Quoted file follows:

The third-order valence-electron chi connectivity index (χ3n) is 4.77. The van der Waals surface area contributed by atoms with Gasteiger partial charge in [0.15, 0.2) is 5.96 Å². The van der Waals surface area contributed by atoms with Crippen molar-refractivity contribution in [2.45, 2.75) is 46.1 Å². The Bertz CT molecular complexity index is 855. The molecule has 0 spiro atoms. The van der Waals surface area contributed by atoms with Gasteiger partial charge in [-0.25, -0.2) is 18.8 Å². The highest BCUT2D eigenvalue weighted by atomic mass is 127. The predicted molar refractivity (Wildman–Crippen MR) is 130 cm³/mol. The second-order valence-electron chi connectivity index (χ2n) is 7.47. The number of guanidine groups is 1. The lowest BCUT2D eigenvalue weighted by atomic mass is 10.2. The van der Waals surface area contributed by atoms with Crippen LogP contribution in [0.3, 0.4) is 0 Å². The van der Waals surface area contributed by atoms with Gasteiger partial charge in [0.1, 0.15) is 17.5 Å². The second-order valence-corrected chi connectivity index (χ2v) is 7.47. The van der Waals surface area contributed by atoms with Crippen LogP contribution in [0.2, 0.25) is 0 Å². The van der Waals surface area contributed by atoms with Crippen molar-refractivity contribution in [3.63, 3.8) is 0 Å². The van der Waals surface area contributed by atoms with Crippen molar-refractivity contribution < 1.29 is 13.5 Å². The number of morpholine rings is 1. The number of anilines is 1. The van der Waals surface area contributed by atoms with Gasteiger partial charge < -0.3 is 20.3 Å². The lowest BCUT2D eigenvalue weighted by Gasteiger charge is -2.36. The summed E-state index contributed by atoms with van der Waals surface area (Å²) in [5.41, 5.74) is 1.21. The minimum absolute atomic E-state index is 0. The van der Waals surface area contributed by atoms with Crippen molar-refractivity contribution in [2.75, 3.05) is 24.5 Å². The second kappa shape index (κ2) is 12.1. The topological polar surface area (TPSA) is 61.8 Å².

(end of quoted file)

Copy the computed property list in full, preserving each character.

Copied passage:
The third-order valence-electron chi connectivity index (χ3n) is 4.77. The van der Waals surface area contributed by atoms with Gasteiger partial charge in [0.15, 0.2) is 5.96 Å². The van der Waals surface area contributed by atoms with Crippen molar-refractivity contribution in [2.45, 2.75) is 46.1 Å². The Bertz CT molecular complexity index is 855. The molecule has 0 spiro atoms. The van der Waals surface area contributed by atoms with Gasteiger partial charge in [-0.25, -0.2) is 18.8 Å². The highest BCUT2D eigenvalue weighted by atomic mass is 127. The predicted molar refractivity (Wildman–Crippen MR) is 130 cm³/mol. The second-order valence-electron chi connectivity index (χ2n) is 7.47. The number of guanidine groups is 1. The lowest BCUT2D eigenvalue weighted by atomic mass is 10.2. The van der Waals surface area contributed by atoms with Crippen LogP contribution in [0.3, 0.4) is 0 Å². The van der Waals surface area contributed by atoms with Gasteiger partial charge in [0.1, 0.15) is 17.5 Å². The second-order valence-corrected chi connectivity index (χ2v) is 7.47. The van der Waals surface area contributed by atoms with Crippen LogP contribution in [0.2, 0.25) is 0 Å². The van der Waals surface area contributed by atoms with Crippen molar-refractivity contribution in [3.63, 3.8) is 0 Å². The van der Waals surface area contributed by atoms with Crippen molar-refractivity contribution < 1.29 is 13.5 Å². The number of morpholine rings is 1. The number of anilines is 1. The van der Waals surface area contributed by atoms with Gasteiger partial charge < -0.3 is 20.3 Å². The lowest BCUT2D eigenvalue weighted by Gasteiger charge is -2.36. The summed E-state index contributed by atoms with van der Waals surface area (Å²) in [5.41, 5.74) is 1.21. The minimum absolute atomic E-state index is 0. The van der Waals surface area contributed by atoms with Crippen molar-refractivity contribution in [2.75, 3.05) is 24.5 Å². The second kappa shape index (κ2) is 12.1. The topological polar surface area (TPSA) is 61.8 Å².